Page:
Angry Irish Voters Ready to Exact Revenge

Notice that they are angry at the government, not the currency arrangements, as previously discussed.

What’s saving the euro is that it’s not intuitively obvious that the currency arrangements could possibly be part of the problem.

Rates are low, there’s relatively little inflation, and and the foreign exchange value is reasonably strong and stable.

And it makes perfect sense that they are now paying for past govt abuses and policy blunders.

So the widespread dissatisfaction is directed at the national govts in question.

And there is little or no inclination to abandon the euro.

Angry Irish Voters Ready to Exact Revenge

January 21 (Reuters) — Irish Prime Minister Brian Cowen’s government, called “The Muppet Show” by one newspaper on Friday, can’t die soon enough for most voters.

espair has turned to fury among Irish people over an economic meltdown that has forced them to swallow ever deeper cutbacks and tax increases, while ministers emerge from their luxury state cars to speak of the country having turned a corner.

Ireland has witnessed no Greek-style riots but voters are impatient for the March 11 election, called by Cowen on Thursday, to exact revenge on the political class.

“We need to hurt them,” said Bernadette, a mother of four and owner of a wine importing business that has cut its staff to three from 15, “Unless you hurt them they won’t pay any attention to you.”

Voters regard the political class as at best complacent and at worst complicit in the nation’s transformation from economic star to euro zone basket case.

Cowen’s Fianna Fail party is set for a record rout in March, according to opinion polls.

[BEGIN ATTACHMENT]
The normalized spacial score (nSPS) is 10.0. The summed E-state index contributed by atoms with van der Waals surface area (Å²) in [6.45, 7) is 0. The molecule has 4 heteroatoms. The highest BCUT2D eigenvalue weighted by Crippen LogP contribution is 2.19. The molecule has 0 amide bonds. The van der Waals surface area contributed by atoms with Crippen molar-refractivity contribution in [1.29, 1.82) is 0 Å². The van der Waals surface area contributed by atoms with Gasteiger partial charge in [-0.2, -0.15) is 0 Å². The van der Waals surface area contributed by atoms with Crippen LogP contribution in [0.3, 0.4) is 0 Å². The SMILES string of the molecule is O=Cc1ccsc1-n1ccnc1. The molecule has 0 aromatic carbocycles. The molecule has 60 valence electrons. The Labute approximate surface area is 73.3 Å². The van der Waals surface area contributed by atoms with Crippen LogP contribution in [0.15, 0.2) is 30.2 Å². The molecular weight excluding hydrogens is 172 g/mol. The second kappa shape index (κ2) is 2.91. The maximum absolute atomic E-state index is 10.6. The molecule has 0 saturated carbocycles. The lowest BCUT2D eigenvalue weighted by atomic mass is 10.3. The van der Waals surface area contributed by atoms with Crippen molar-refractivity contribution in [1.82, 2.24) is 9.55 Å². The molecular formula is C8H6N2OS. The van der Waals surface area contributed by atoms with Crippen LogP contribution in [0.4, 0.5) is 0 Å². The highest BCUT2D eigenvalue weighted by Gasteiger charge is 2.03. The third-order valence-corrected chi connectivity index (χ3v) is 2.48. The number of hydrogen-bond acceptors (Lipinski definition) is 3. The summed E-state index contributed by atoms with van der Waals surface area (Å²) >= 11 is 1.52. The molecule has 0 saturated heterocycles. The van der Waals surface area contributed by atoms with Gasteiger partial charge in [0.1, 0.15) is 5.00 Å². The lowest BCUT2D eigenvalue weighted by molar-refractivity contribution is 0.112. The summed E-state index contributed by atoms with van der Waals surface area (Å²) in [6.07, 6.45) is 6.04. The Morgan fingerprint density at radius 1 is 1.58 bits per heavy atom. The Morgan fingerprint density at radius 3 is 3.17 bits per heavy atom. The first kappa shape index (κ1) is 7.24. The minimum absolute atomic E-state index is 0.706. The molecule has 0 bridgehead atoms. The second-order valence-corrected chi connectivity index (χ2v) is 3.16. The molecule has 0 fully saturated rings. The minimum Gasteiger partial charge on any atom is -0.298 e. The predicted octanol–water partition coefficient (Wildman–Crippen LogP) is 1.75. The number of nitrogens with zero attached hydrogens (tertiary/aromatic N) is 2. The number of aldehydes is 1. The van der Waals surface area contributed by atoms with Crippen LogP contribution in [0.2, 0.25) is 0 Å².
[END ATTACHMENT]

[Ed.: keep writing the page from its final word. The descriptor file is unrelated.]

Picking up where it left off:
While voters are likely to elect the mainstream opposition, some will opt for independents or the hard-left nationalist Sinn Fein party.

“They should all be gone. There should be an immediate general election. Everyone is sick of it, said postal worker Gerard Williams, 43.

“I’ll be voting for independent candidates. The big parties have lost the run of themselves,” Williams said as he walked through St Stephen’s Green in central Dublin.

Outside Cowen’s home county of Offaly, it is difficult to find anyone with a good word to say about him.

In an editorial The Irish Times newspaper despaired: “God Almighty, no one thought it could have got worse! The Government is staggering like a drunken sailor towards collapse.”

The Irish Independent said previous comparisons between Cowen and the captain of the Titanic had been unfair: “Even the captain of the Titanic was able to rearrange the deck chairs.”

Cosy Culture

A botched attempt at a cabinet reshuffle forced Cowen to call the early election following scandals over his drinking habits and questionable choice of golf buddies.

Polls suggest the two main opposition parties – centre-right Fine Gael and centre-left Labour – will form the next coalition government.

But with Fianna Fail set for a hammering the field is also open for independent candidates and Sinn Fein.

Ireland’s crisis has its roots in reckless lending and lax oversight of bankers and property developers, groups actively courted by politicians for donations during the boom years.

Revelations that Cowen played golf with the former chairman of Anglo Irish Bank months before it was taken into state care cemented for many people their view that business and politics enjoyed a cosy culture.

The spectacle of ministers and parliamentarians resigning before the election with large pensions and reports of developers and bankers living well overseas have infuriated those who didn’t buy into the Prada bag culture during the boom years when Ireland was called the “Celtic Tiger” economy.

“It’s the ordinary man in the street, the middle classes, those in the private sector that are paying,” said Marion, 57, who worked in a multinational firm for 30 years.

“I didn’t benefit from the Celtic Tiger. I lived within my means. Will I even get a pension now?”

The downturn has forced Irish people, particularly young graduates, to seek work abroad, a bitter development for people who thought they had seen the back of mass emigration.

“There are no jobs; all of my son’s friends have left,” said Bernadette. “They are leaving because this is not a country to live in anymore. The government looked after the banks. For them, it’s like we don’t exist.”